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Malayan box turtle (Cuora amboinensis) – Darrell Senneke and Chris Tabaka DVM
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Differentiating Male and Female Cuora amboinensis (Malayan Box Turtle) - Chris Tabaka DVM
マレーハコガメ (Cuora amboinensis) ―ダレル セネーク 及び クリス タバカ DVM（獣医学者）
Malayan box turtle (Cuora amboinensis) – Darrell Senneke and Chris Tabaka DVM
amboinensis (DAUDIN 1802)
Cuora amboinensis couro (SCHWEIGGER 1812)
Cuora amboinensis kamaroma (RUMMLER & FRITZ 1991)
Cuora amboinensis lineata (MCCORD & PHILIPPEN 1998)
This care sheet is intended only to cover the general care of this species. Further research to best develop a maintenance plan for whichever species/subspecies you are caring for is essential.
The Malayan Box turtle (Cuora amboinensis), commonly referred to as the “Ambo”, is at this time (Sept., 2002) the most common hard-shelled chelonian species found in the food/medicinal markets of Southern China. It was only a few years ago that this distinction applied to the Reeve’s turtle (Chinemys reevesii) but as over-collection took its toll on that species, this one took its’ place. The overwhelming numbers of Ambos in the food/medicinal markets tends to reflect their availability for captive management as only a few animals out of the tens of thousands destined for that fate are diverted to the much smaller foreign and domestic pet trade. In this case, due to the scale of the trade in the species, even that miniscule percentage is reflected by the common appearance of this species in pet stores. A typical adult is usually about 20 cm (8 inches) in length but there are exceptionally large specimens that can reach 30 cm (12 inches). If at all possible, a captive born specimen should be sought out rather than an animal from the wild as the specimens originating in the food markets are without exception very heavily stressed, parisitized, dehydrated, and in need of immediate medical care by a veterinarian familiar with Asian market chelonia. After adding in the medical bills to the initial cost of the animal, a captive born specimen will be much less expensive. Unfortunately at this time, very few captive bred Cuora amboinensis are being reproduced.
There are four subspecies of Cuora amboinensis but the basic care for each of these is identical. It is the long running curse of the Malayan Box turtle that the term “Box” is a part of its common name. This distinction alone has probably caused more stress on freshly imported and thus dehydrated turtles of this species than any other. Ambos have a hinge; hence it is called a “box” turtle much like our own Terrapene species (as well as many of the other Southern Asia species that also possess hinges). Because of this term, many keepers set these up as terrestrial animals. This is a major mistake, particularly with dehydrated and parasitized fresh imports. Cuora amboinensis is a HIGHLY aquatic species and should be set up with the same type of accommodations one provides other aquatic species. If this species must be thought of and compared to another hinged species, the best example is the Mud turtles (Kinosternon) which also possess a hinge and are much more aquatic than Terrapene, the American box turtle.
HOUSING MALAYAN BOX TURTLES INDOORS – Ambos are most accurately termed a “semi-aquatic” species. In the wild, they tend to spend most of their time in the water but are known to move about and eat on land as well. Hatchlings are almost totally aquatic, leaving the water primarily to bask. As they age, they become slightly more terrestrial but are never found far from (and seldom out of) the water. In captivity, they are generally treated as an aquatic species and adapt well to large aquarium management. The most useful form of indoor accommodation for Malayan box turtles is a very large aquarium or a small child’s swimming pool. While they are completely at home in water, they are fairly poor swimmers as compared to a typical aquatic turtle species. I would suggest a water depth of 2 inches (5 cm) or less for a hatchling to allow them to “stand” on the bottom and reach the surface to breath without difficulty. This can be increased as the animal grows but one should always provide resting areas/shallows where the water should be no deeper than the length of the shell. If this type of arrangement is used an area should be built up in one end of the habitat to provide a dry basking area.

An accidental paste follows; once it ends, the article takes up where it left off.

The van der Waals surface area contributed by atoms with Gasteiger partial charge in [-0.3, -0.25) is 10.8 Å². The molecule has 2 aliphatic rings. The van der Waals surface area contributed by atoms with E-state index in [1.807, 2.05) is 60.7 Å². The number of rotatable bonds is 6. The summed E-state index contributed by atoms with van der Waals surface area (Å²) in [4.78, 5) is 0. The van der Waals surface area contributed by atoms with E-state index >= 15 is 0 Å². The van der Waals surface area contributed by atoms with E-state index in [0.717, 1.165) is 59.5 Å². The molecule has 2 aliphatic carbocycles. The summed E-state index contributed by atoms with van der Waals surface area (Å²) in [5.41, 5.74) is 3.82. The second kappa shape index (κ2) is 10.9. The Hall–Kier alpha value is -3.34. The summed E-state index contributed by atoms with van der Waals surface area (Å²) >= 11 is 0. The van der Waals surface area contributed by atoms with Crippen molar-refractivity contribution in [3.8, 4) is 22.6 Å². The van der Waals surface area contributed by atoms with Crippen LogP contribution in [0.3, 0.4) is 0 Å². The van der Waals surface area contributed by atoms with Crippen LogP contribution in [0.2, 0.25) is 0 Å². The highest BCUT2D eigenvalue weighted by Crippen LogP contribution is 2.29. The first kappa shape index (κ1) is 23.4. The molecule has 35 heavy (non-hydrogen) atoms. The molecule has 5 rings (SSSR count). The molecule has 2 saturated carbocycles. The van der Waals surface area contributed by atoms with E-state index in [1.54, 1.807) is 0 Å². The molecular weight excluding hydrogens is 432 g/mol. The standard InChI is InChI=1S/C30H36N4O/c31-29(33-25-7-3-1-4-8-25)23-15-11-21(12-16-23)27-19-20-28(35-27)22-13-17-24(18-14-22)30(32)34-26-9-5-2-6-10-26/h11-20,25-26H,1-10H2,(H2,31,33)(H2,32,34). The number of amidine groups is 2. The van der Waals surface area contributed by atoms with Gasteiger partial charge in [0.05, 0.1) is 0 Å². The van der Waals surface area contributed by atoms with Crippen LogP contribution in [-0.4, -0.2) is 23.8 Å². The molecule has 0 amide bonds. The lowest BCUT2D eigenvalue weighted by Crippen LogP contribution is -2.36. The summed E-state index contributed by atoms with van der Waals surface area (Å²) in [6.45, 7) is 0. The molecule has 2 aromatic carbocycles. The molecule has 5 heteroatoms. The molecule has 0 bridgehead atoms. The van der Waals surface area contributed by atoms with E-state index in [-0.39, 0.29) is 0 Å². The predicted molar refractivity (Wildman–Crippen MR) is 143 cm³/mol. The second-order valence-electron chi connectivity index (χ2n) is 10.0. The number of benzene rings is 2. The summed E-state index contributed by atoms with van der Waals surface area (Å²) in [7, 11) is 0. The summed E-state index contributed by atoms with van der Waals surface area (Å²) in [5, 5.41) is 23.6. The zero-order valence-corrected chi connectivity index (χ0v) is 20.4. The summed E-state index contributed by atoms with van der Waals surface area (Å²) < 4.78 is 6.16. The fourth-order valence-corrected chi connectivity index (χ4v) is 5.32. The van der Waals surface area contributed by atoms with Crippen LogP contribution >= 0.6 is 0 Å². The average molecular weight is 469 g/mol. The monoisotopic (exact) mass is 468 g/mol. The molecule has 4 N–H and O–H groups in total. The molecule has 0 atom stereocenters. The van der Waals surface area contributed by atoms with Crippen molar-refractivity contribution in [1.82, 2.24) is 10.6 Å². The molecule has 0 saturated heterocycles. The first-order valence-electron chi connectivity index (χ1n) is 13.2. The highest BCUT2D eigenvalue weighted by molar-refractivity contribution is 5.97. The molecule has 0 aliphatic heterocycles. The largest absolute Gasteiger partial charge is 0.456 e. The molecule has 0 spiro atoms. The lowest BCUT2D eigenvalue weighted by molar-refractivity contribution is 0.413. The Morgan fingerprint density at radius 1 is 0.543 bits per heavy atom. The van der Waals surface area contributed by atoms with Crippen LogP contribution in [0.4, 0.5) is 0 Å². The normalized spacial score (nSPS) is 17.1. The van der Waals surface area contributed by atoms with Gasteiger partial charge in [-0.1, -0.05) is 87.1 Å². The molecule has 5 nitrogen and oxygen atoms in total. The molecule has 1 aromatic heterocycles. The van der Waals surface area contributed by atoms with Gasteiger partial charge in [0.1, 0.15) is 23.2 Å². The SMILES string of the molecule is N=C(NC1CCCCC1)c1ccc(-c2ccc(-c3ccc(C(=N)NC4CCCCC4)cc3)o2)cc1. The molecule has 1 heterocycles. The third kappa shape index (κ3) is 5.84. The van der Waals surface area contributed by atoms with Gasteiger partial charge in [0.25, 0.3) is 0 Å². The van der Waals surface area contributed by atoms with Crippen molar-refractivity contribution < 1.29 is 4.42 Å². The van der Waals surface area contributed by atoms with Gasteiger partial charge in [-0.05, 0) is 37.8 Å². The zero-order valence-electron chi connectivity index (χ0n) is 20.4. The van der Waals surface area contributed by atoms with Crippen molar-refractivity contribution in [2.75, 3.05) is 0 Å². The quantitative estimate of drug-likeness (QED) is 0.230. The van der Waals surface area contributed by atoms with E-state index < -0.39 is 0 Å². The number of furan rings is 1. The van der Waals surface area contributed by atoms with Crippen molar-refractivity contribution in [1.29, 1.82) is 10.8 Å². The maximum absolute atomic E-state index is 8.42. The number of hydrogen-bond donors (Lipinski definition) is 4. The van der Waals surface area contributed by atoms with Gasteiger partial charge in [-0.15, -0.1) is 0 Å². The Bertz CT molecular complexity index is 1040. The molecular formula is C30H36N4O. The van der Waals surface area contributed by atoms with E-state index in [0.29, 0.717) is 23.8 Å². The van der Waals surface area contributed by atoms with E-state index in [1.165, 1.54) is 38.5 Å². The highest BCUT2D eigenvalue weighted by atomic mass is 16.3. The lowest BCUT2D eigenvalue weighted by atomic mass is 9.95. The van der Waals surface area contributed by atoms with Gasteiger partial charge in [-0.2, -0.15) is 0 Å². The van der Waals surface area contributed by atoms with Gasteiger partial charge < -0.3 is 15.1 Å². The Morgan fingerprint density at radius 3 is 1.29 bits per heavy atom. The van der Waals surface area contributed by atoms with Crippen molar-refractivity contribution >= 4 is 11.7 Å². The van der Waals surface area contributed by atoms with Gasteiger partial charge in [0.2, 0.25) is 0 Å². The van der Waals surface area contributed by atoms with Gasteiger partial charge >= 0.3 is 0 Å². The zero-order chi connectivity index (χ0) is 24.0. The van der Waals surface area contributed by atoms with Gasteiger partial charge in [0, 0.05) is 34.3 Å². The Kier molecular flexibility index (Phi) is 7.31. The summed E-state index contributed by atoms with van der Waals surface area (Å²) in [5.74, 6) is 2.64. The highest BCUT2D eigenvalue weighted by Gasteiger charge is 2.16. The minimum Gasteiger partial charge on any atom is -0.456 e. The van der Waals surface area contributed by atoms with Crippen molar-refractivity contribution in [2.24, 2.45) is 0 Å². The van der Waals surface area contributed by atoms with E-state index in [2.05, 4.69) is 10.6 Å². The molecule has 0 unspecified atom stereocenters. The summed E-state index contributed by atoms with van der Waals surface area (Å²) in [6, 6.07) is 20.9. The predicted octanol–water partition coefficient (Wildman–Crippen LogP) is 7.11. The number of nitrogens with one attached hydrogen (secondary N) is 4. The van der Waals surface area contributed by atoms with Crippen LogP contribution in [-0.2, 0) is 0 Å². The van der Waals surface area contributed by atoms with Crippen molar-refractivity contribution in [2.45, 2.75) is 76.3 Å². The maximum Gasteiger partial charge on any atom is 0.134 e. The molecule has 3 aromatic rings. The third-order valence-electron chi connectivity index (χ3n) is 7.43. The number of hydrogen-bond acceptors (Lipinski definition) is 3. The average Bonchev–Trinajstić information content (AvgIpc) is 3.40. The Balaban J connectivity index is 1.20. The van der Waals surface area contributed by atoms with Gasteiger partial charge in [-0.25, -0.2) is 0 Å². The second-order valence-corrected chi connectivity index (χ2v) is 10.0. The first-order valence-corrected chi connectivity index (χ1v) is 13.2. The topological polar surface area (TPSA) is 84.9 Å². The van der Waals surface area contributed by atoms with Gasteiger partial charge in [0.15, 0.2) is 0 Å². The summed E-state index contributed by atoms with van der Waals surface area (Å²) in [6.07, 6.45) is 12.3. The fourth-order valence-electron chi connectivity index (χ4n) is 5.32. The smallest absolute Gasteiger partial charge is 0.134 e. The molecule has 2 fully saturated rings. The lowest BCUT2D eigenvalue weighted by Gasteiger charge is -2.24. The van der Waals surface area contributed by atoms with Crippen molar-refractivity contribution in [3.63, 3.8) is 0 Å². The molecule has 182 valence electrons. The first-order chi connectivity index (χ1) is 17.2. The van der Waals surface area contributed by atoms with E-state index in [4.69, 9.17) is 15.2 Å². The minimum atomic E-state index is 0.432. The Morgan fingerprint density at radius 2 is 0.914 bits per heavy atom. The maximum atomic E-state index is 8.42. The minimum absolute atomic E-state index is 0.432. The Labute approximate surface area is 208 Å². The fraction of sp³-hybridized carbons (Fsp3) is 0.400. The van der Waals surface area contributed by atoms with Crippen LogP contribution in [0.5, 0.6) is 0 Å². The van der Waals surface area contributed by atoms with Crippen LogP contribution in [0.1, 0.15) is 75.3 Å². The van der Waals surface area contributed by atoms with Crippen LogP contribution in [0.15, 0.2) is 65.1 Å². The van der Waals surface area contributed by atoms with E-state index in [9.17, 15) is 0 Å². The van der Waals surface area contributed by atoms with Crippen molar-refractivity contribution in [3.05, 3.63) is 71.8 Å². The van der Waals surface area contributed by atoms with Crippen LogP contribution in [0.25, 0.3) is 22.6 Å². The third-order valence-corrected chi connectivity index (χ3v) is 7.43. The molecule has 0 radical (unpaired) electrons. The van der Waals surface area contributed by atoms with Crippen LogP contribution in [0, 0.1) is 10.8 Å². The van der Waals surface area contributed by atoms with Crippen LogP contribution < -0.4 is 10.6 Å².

What we use for most other hatchling aquatic species is an undecorated “slant tank”. A sweaterbox measuring about 60 cm by 40 cm (24 inches by 16 inches) is propped up on one end to provide a slanted bottom, resulting in a water depth at the lowest end of 5 cm (2 inches) and a dry area at the shallow end. As this is undecorated it is easily cleaned on a frequent basis. A PVC valve can be easily installed in one end to allow for easier draining and cleaning. The addition of live or plastic water plants add to the sense of security for the animals and in the case of live plants may provide an additional food source. As the animal grows the size of this habitat and depth of water should be increased.
At 6 cm (2.5 inches) or so, Malayan Box turtles can be moved out of this arrangement and into a proper aquarium. A reasonable size aquarium for an Ambo of this size is a 20 gallon: 75 cm by 30 cm (30 inches by 12 inches). As the animal grows the size of this habitat should be increased. A water depth of 20 cm up to 25 cm (8 inches to 10 inches) would be fine for turtles between 6 cm (2.5 inches) and the typical adult size of 20 cm (8 inches)
Water quality is very important. Because of the shallowness of the water in a “slant tank” filtration may not be practical. In this event frequent water changes are a must. For larger or adult Cuora amboinensis, we advise canister filters as they are easily cleaned and provide for excellent water quality. Many problems with aquatic turtles can be avoided if one spends a little time and money designing and purchasing an adequate filtration system for your pets. While healthy Ambos are extremely hardy and tolerant of adverse conditions, they should still be provided with the best conditions possible. There are many chronically ill animals that are not properly “cleaned up” and which can regress/ have repeated problems due to even temporary sub-standard conditions.